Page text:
“Giving up smoking is important because after menopause, women have an increased risk of osteoporosis, heart disease and lung cancer”.1

Umbrella
What may the Menopause and Smoking Umbrella include?

Depending on the Source (DotS) this Umbrella may include:

  • Effect of Smoking on Menopause Age
  • Menopause and Smoking

Early MenopauseWorld No Tobacco Day

Is there an association between smoking and early menopause?

Yes. According to the International Menopause Society:

“Smoking is associated with the early onset of menopause”.2

In Smoking’s Impact on Women’s Health: Smoking and Women’s Health – Reproductive Issues the (United States) Smokefreewomen include:

“Women who smoke are more likely than women who don’t smoke to:

  • Have more irregular or painful periods
  • Have low estrogen levels, which can lead to mood swings, fatigue, and vaginal dryness
  • Go through menopause at a younger age, and have worse symptoms…”.3

In Menopause Management: Healthy Living – Smoking the (Australia) Jean Hailes for Women’s Health (JH) also note:

“Women who smoke might reach menopause one to four years earlier than women who don’t smoke. Women who smoke are also more likely to have menopausal hot flushes”.4

MenopauseWorld No Tobacco Day

Is there an association between menopause and smoking?

Yes. In Health Effects: Stomach and Hormones – Lower Estrogen Levels Smokefreewomen explain:

“Smoking lowers a female’s level of estrogen. Low estrogen levels can cause dry skin, thinning hair, and memory problems. Women who smoke have a harder time getting pregnant and having a healthy baby. Smoking can also lead to early menopause, which increases your risk of developing certain diseases (like heart disease)”.5

Postmenopause

Is there an association between postmenopause and smoking?

The JH note:

Menopause and Smoking
“Giving up smoking is important because after menopause, women have an increased risk of osteoporosis, heart disease and lung cancer. These conditions all occur at higher rates in women who smoke”.6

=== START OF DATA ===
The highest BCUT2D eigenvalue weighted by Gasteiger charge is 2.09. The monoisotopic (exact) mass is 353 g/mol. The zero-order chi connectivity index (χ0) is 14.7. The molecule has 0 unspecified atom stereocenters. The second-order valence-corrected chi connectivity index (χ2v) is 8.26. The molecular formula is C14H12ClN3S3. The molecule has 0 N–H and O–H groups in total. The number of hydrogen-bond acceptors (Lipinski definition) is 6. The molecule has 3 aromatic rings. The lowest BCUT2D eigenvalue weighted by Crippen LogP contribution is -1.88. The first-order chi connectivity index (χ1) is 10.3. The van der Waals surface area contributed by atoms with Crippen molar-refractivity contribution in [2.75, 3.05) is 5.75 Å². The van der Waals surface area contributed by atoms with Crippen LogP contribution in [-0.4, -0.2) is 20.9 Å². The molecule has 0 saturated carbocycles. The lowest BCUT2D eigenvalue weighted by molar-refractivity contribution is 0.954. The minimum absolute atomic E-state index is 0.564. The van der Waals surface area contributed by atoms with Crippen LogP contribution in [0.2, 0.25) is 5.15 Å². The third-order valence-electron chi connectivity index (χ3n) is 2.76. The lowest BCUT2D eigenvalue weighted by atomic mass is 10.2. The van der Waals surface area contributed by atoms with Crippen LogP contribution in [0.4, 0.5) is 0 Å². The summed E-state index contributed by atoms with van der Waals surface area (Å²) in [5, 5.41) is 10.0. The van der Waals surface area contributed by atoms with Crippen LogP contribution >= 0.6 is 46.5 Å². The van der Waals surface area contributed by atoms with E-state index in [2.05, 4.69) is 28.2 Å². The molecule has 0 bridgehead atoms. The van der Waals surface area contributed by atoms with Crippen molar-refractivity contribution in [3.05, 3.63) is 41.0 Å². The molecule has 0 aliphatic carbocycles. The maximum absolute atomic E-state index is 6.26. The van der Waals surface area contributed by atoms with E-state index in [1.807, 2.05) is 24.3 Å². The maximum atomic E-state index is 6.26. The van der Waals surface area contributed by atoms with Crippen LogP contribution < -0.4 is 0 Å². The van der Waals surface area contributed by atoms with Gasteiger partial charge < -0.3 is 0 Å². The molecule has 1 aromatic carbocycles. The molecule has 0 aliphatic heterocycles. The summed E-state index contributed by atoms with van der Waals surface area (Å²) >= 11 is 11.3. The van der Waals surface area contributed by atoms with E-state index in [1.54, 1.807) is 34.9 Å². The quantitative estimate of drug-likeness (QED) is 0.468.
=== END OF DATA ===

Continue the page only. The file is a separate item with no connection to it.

Cancer

Is there an association between cancer and smoking?

In Harms of Cigarette Smoking and Health Benefits of Quitting: What Are Some of the Health Problems Caused By Cigarette Smoking? the (United States) National Cancer Institute (NCI) explain:

“Smoking harms nearly every bodily organ and organ system in the body and diminishes a person’s overall health. Smoking causes cancers of the lung, esophagus, larynx, mouth, throat, kidney, bladder, liver, pancreas, stomach, cervix, colon, and rectum, as well as acute myeloid leukemia”.7

Health Problems

Besides cancer, is there an association between other health problems and smoking?

In Harms of Cigarette Smoking and Health Benefits of Quitting: What Are Some of the Health Problems Caused By Cigarette Smoking? the NCI also note:

“Smoking also causes heart disease, stroke, aortic aneurysm (a balloon-like bulge in an artery in the chest), chronic obstructive pulmonary disease (COPD) (chronic bronchitis and emphysema), diabetes, osteoporosis, rheumatoid arthritis, age-related macular degeneration, and cataracts, and worsens asthma symptoms in adults. Smokers are at higher risk of developing pneumonia, tuberculosis, and other airway infections. In addition, smoking causes inflammation and impairs immune function”.8

Bone Health

Is there an association between bone health and smoking?

In Smoking and Bone Health: Smoking and Osteoporosis the (United States) National Institute of Health’s Osteoporosis and Related Bone Diseases National Resource Center explain:

“Cigarette smoking was first identified as a risk factor for osteoporosis decades ago. Studies have shown a direct relationship between tobacco use and decreased bone density. Analyzing the impact of cigarette smoking on bone health is complicated…”.9

Bigger Belly

Is there an association between a bigger belly and smoking?

Yes. In Health Effects: Stomach and Hormones – Belly Smokefreewomen explain:

“Need another reason why smoking is bad for you? Bigger belly. Smokers have bigger bellies and less muscle than non-smokers. They are more likely to develop type 2 diabetes, even if they don’t smoke every day. Smoking also makes it harder to control diabetes once you already have it. Diabetes is a serious disease that can lead to blindness, heart disease, kidney failure, and amputations”.10

Weight Gain

What if I would like to quit smoking but I am worried about putting on weight?

If you would like to quit smoking but you are worried about putting on weight, your Country may have information similar to the (United Kingdom) NHS’s (National Health Service) Quit Smoking: Stop Smoking Without Putting on Weight.